Generally, the cost of a capital asset must be recovered over the life of that asset. This is done via depreciation or amortization or upon the disposition of the asset. The expensing election can allow certain amounts to be deducted in the year of acquisition.
As a general rule, you cannot deduct the entire cost of a capital asset in the year in which you acquire the asset. Because taxes are computed on an annual basis, permitting you to reduce taxable income by the amount you spent to acquire an asset that will be useful beyond the year of acquisition isn't allowed.
From the government's perspective, if you claimed a deduction for the full cost of the asset, you would be unreasonably reducing income in the year of acquisition. Therefore, the tax rules provide that such expenditures generally must be capitalized and the cost of acquiring them deducted over a number of years.
It follows that the cost of capital assets (assets that have a useful life of more than one year) must be written off (depreciated or amortized) over more than one year.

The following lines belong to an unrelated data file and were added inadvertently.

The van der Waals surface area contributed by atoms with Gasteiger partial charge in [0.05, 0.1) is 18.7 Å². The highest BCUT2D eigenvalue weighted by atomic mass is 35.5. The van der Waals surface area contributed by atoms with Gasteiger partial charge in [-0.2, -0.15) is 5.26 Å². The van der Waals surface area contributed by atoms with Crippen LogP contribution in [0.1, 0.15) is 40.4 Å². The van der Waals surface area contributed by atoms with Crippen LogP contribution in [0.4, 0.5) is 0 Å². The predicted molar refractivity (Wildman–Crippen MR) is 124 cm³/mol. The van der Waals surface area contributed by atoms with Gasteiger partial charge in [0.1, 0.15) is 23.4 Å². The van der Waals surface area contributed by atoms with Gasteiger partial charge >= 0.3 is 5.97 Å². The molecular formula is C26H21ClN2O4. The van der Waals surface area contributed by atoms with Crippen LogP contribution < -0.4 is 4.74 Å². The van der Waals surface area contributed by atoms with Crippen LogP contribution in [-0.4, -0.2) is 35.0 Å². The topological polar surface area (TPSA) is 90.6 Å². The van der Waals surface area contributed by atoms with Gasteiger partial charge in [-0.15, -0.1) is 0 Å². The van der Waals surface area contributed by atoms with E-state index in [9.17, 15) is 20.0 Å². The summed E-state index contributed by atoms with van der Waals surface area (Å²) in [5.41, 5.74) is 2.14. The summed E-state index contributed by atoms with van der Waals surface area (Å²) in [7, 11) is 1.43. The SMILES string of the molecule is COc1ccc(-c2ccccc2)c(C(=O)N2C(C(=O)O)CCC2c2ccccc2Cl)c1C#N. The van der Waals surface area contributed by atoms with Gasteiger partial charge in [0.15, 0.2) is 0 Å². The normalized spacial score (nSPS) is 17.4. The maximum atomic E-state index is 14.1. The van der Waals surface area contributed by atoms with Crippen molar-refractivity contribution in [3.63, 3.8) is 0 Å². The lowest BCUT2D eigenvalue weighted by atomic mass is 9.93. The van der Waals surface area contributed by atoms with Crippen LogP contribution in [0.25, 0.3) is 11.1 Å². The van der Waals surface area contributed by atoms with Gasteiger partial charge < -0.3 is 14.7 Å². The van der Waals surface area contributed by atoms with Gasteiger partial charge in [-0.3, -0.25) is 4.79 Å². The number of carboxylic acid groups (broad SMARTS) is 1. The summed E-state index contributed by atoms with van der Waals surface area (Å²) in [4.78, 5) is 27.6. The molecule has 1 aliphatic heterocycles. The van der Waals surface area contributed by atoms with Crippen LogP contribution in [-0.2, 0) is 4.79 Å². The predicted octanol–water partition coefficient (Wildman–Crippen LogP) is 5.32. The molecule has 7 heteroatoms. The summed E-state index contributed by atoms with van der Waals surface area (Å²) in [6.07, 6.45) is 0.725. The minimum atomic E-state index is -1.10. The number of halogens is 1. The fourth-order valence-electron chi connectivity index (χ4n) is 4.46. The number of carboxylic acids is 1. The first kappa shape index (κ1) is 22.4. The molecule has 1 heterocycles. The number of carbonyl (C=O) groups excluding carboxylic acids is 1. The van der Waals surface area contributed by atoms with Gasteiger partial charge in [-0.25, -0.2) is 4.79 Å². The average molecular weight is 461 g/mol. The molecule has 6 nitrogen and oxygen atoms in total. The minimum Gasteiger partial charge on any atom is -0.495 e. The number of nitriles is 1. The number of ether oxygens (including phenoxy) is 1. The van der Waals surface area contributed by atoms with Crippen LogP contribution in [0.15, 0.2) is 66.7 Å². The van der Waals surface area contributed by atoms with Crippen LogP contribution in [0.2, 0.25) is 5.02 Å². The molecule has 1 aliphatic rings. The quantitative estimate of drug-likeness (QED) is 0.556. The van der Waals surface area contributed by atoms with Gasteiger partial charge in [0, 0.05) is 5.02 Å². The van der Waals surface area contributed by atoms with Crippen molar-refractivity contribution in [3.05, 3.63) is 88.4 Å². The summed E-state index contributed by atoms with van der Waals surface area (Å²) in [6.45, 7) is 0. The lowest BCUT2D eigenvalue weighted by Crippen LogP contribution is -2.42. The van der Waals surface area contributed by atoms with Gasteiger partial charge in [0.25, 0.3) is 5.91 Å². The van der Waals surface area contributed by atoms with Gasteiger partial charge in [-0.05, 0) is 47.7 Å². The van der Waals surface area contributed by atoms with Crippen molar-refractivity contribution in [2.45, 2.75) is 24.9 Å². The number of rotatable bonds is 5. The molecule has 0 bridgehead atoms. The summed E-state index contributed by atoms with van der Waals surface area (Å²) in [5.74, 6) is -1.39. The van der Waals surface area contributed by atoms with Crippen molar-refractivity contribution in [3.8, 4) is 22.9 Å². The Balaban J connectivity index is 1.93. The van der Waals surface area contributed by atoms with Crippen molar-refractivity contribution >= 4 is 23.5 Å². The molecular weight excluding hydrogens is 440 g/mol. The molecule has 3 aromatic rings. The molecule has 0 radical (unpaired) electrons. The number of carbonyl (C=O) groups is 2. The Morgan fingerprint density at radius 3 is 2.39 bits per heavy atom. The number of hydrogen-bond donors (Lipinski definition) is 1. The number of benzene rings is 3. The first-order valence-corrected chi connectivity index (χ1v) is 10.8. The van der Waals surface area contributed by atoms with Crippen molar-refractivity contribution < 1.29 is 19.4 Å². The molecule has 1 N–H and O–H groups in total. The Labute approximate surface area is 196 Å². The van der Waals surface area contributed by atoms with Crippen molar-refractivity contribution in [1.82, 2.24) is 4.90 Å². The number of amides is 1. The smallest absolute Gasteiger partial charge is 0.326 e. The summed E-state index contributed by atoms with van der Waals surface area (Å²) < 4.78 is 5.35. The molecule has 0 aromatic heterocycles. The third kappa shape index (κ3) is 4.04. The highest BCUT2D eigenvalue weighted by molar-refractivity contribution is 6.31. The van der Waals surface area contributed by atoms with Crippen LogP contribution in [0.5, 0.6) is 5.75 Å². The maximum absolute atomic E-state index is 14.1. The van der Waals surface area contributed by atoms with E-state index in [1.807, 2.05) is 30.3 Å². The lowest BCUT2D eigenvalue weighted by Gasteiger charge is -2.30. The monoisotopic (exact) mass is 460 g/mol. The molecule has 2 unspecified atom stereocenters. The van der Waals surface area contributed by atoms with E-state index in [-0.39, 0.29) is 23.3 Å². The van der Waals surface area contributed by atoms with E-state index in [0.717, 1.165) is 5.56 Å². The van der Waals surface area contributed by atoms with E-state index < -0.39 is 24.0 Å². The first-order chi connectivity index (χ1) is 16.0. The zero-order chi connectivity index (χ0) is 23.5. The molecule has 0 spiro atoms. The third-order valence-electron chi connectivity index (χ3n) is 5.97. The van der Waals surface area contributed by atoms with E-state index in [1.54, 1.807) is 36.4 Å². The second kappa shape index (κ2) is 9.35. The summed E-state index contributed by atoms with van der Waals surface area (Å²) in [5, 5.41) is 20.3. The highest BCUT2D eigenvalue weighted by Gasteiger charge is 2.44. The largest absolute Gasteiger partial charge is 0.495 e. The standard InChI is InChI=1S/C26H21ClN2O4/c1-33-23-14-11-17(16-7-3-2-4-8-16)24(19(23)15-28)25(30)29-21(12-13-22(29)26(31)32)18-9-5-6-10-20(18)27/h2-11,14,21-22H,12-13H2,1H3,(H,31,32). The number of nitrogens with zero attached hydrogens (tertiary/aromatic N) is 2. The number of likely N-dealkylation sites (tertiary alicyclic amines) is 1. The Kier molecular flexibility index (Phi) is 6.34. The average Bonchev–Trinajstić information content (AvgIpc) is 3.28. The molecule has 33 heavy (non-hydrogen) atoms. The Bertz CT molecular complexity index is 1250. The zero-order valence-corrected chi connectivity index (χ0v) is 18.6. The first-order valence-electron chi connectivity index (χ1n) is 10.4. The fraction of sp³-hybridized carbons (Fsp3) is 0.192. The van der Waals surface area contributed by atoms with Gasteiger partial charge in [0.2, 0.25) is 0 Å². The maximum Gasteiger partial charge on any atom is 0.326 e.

For tax purposes, you'll eventually recover the benefits of a capital expense through:
- annual depreciation or amortization deductions for the property and/or
- a reduced amount of taxable gain or an increased amount of taxable loss when you sell or otherwise dispose of the property.
The IRS has developed a number of methods for determining depreciation, such as MACRS and straight-line. All the methods require that you determine your depreciable basis in the asset.
Bonus Depreciation and Expensing Election Allow Costs To Be Currently Deducted
While the rules regarding capital assets versus business expenses have not changed, there are two important tax saving provisions that every small business owner should consider for property placed in service before 2014: bonus depreciation and/or the Code Section 179 expenses election. Bonus depreciation is not available for most property placed into service after 2013.